Tag: Airline Customer ServiceView All Tags
There's no question that these days, us airline passengers are pretty ticked off at the airlines. Yes, there are some great deals going on these days but there's also a lot of nickel and diming going on in the form of luggage fee, check-in fees, change fees, upgrade fees and even, in-flight food fees. And don't get us started on the possible pay to pee fee or the airline that shall not be named because it couldn't even get off the ground.
So perhaps sensing that passengers need some delicate handling again, a few airlines are trying to bring back an element of customer care.
The Red Coats program, which dates back to the 1960s, “was one of our better-known services,” Gil West, Delta’s senior vice president of airport customer service, said in an interview. The decision to disband the program in 2005, while the airline reorganized under Chapter 11 bankruptcy, was viewed as a mistake by some employees, he said....
The new Red Coats will be able to use hand-held devices to print boarding passes and issue vouchers to airport clubs.
The best part about the Red Coats is that they can do it all without having to get a supervisor's permission, thus saving time and hopefully some frustration.
They'll never admit it, but recent evidence suggests that United Airlines is getting sick and tired of listening to customers bitch and moan about every damn thing. In one extreme case, a serially-disgruntled passenger was frozen out of his Mileage Plus Account for calling to complain more than 200 times in one year. Calling that many times certainly seems obnoxious to me, but come April, even your run-of-the-mill complainers are going to have a harder time finding a sympathetic ear. That's because United has announced plans to disconnect a phone line dedicated to fielding customer compliments and complaints.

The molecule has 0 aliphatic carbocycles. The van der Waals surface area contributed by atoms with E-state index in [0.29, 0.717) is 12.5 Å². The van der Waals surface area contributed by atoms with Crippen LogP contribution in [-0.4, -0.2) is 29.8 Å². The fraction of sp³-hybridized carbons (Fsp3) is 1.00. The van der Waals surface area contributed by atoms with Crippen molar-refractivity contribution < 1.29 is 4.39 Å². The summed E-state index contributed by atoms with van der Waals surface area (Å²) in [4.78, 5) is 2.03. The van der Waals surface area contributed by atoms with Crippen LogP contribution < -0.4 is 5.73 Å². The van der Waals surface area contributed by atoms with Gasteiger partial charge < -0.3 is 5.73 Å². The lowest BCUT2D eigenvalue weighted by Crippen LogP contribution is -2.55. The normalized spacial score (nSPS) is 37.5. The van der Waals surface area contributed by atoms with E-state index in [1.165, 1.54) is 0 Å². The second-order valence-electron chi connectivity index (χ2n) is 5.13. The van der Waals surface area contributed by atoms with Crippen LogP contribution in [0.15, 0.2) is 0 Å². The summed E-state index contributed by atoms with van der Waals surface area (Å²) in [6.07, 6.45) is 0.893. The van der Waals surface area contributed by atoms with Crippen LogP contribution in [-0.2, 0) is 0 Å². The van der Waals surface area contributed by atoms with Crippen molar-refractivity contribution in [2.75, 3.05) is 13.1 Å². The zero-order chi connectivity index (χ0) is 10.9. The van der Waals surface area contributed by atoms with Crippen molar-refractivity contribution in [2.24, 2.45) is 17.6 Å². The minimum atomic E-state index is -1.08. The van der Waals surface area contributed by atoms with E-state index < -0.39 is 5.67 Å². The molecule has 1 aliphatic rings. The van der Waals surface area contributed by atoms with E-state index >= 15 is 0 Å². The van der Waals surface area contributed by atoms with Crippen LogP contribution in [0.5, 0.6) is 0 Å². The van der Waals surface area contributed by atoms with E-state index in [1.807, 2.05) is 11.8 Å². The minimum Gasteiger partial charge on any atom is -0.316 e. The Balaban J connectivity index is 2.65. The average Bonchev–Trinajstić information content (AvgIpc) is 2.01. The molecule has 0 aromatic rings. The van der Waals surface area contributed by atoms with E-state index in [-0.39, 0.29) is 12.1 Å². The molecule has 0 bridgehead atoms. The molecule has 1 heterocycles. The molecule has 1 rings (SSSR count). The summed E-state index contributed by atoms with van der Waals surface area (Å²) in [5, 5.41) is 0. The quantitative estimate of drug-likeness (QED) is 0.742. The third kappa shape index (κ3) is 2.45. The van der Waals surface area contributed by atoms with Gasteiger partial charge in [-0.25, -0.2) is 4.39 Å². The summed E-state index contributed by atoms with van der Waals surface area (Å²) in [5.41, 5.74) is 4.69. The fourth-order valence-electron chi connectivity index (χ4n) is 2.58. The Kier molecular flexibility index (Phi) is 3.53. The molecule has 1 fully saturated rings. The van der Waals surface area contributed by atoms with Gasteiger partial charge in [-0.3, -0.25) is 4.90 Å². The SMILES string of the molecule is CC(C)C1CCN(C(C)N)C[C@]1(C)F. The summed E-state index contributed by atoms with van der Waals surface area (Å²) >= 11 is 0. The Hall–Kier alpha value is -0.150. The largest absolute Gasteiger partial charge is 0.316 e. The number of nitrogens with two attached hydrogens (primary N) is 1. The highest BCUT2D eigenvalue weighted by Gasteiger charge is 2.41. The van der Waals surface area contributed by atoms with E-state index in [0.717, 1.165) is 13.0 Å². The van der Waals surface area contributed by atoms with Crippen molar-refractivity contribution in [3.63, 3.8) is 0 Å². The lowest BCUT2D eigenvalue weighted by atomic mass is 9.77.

According to an interesting column on msnbc.com, United says the move is designed to encourage customers to write letters or emails instead of using the phone, a tactic that they believe increases customer satisfaction. The cynics among us might think they're doing it for the cost savings, but since the move seems inevitable, now's a good time to hone our whining skills to get the most positive results.
Airline Customer Service / Airlines / American Airlines / Technology / Travel Technology / → All Tags
Frequent fliers on American Airlines will soon enjoy streamlined automated customer service by phone, thanks to a fancy new customer-recognition program.
As the AP points out, the Remember Me system recognizes the phone numbers of AAdvantage members, greeting them by name and automatically providing same-day gate and flight information with nary a keystroke. A spokesman said that the move is aimed at improving the customer-service experience, though it will also save the company money by reducing the need for actual human beings in the call center.
Like most people, we've been frustrated by the frequent ineptitude of computerized phone systems, but since that's the direction the industry is inevitably headed, we applaud improvements such as these. The more that customer recognition programs can truly anticipate why we're calling and deliver the information we need quickly, the more we'll accept them. Now, if the airlines could program computers to make flights depart on time, we'd be getting somewhere.
Upon arrival at LAS late last week it was clear that JetBlue was running a tad behind as far as flights East were concerned. Our flight was delayed two hours, but our more immediate concern was would we make our connection at JFK? Knowing we were on the last flight from JFK to BOS, visions of spending the night on a dirty JFK floor filled our heads. The JetBlue desk jockey assured us we would make the connection.
When we arrived at JFK not only did we make our connection, but JetBlue held the plane so all passengers with connections could get on board. Fair enough. Our flight ended up landing in Boston maybe 15 minutes later than it was originally scheduled to, again, fair enough.
So imagine the surprise we had when a letter appeared in our inbox two days ago.
JetBlue didn't have to do this. After all, they ended up getting us to our final destination on time, which is really the endgame. However, the fact that the airline issued us this voucher sure will earn them a egoboo heading into the sketchy winter flying season.